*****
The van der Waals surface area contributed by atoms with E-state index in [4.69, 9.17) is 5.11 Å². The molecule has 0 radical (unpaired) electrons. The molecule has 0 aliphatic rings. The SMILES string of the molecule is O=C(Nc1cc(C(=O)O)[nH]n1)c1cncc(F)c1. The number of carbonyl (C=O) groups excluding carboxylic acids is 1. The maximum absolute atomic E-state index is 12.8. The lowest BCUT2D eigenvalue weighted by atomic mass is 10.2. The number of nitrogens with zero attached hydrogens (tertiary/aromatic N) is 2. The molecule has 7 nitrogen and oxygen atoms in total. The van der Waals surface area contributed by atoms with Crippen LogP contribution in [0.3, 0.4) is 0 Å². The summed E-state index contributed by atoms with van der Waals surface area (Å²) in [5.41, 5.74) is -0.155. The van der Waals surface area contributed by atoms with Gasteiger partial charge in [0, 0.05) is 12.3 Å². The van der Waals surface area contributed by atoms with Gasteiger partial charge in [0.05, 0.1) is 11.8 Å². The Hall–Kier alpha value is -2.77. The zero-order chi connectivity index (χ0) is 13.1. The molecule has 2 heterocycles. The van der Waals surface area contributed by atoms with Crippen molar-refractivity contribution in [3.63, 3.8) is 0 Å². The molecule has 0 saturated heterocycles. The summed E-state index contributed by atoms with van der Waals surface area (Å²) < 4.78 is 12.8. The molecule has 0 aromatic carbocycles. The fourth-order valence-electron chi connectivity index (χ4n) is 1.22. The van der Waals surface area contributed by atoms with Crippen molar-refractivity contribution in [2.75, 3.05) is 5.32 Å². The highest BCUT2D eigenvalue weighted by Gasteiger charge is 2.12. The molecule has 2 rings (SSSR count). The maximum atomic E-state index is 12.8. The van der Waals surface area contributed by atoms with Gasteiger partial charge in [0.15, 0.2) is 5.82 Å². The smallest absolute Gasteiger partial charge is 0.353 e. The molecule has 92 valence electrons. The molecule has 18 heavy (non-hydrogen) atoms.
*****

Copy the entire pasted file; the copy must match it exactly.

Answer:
The van der Waals surface area contributed by atoms with E-state index in [4.69, 9.17) is 5.11 Å². The molecule has 0 radical (unpaired) electrons. The molecule has 0 aliphatic rings. The SMILES string of the molecule is O=C(Nc1cc(C(=O)O)[nH]n1)c1cncc(F)c1. The number of carbonyl (C=O) groups excluding carboxylic acids is 1. The maximum absolute atomic E-state index is 12.8. The lowest BCUT2D eigenvalue weighted by atomic mass is 10.2. The number of nitrogens with zero attached hydrogens (tertiary/aromatic N) is 2. The molecule has 7 nitrogen and oxygen atoms in total. The van der Waals surface area contributed by atoms with Crippen LogP contribution in [0.3, 0.4) is 0 Å². The summed E-state index contributed by atoms with van der Waals surface area (Å²) in [5.41, 5.74) is -0.155. The van der Waals surface area contributed by atoms with Gasteiger partial charge in [0, 0.05) is 12.3 Å². The van der Waals surface area contributed by atoms with Gasteiger partial charge in [0.05, 0.1) is 11.8 Å². The Hall–Kier alpha value is -2.77. The zero-order chi connectivity index (χ0) is 13.1. The molecule has 2 heterocycles. The van der Waals surface area contributed by atoms with Crippen molar-refractivity contribution in [3.63, 3.8) is 0 Å². The molecule has 0 saturated heterocycles. The summed E-state index contributed by atoms with van der Waals surface area (Å²) < 4.78 is 12.8. The molecule has 0 aromatic carbocycles. The fourth-order valence-electron chi connectivity index (χ4n) is 1.22. The van der Waals surface area contributed by atoms with Crippen molar-refractivity contribution in [2.75, 3.05) is 5.32 Å². The highest BCUT2D eigenvalue weighted by Gasteiger charge is 2.12. The molecule has 2 rings (SSSR count). The maximum atomic E-state index is 12.8. The van der Waals surface area contributed by atoms with Gasteiger partial charge in [0.15, 0.2) is 5.82 Å². The smallest absolute Gasteiger partial charge is 0.353 e. The molecule has 92 valence electrons. The molecule has 18 heavy (non-hydrogen) atoms.